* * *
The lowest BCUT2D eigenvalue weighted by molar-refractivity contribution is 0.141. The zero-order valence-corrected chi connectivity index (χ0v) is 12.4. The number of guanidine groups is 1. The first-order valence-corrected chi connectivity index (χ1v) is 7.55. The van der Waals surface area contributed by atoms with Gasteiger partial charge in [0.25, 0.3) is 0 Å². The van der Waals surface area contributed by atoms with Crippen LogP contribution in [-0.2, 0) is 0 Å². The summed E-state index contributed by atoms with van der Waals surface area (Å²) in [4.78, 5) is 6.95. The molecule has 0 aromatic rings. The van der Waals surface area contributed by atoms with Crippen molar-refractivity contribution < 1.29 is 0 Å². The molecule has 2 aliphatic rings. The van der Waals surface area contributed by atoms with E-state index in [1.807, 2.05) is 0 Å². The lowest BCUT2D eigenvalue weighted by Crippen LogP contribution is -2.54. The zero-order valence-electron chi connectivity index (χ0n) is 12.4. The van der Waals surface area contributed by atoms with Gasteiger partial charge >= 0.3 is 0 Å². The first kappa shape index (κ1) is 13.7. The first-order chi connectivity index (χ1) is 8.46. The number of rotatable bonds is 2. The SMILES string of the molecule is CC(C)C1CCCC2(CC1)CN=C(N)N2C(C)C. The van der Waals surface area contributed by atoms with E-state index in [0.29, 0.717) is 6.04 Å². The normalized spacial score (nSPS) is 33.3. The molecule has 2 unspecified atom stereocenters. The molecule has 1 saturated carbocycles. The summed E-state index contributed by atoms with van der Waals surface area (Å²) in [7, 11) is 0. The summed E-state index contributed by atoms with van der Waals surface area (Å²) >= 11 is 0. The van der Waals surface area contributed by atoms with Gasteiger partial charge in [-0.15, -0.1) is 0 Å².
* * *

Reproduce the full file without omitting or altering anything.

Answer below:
The lowest BCUT2D eigenvalue weighted by molar-refractivity contribution is 0.141. The zero-order valence-corrected chi connectivity index (χ0v) is 12.4. The number of guanidine groups is 1. The first-order valence-corrected chi connectivity index (χ1v) is 7.55. The van der Waals surface area contributed by atoms with Gasteiger partial charge in [0.25, 0.3) is 0 Å². The van der Waals surface area contributed by atoms with Crippen LogP contribution in [-0.2, 0) is 0 Å². The summed E-state index contributed by atoms with van der Waals surface area (Å²) in [4.78, 5) is 6.95. The molecule has 0 aromatic rings. The van der Waals surface area contributed by atoms with Crippen molar-refractivity contribution < 1.29 is 0 Å². The molecule has 2 aliphatic rings. The van der Waals surface area contributed by atoms with E-state index in [1.807, 2.05) is 0 Å². The lowest BCUT2D eigenvalue weighted by Crippen LogP contribution is -2.54. The zero-order valence-electron chi connectivity index (χ0n) is 12.4. The van der Waals surface area contributed by atoms with Gasteiger partial charge >= 0.3 is 0 Å². The first kappa shape index (κ1) is 13.7. The first-order chi connectivity index (χ1) is 8.46. The number of rotatable bonds is 2. The SMILES string of the molecule is CC(C)C1CCCC2(CC1)CN=C(N)N2C(C)C. The van der Waals surface area contributed by atoms with E-state index in [0.29, 0.717) is 6.04 Å². The normalized spacial score (nSPS) is 33.3. The molecule has 2 unspecified atom stereocenters. The molecule has 1 saturated carbocycles. The summed E-state index contributed by atoms with van der Waals surface area (Å²) in [7, 11) is 0. The summed E-state index contributed by atoms with van der Waals surface area (Å²) >= 11 is 0. The van der Waals surface area contributed by atoms with Gasteiger partial charge in [-0.15, -0.1) is 0 Å².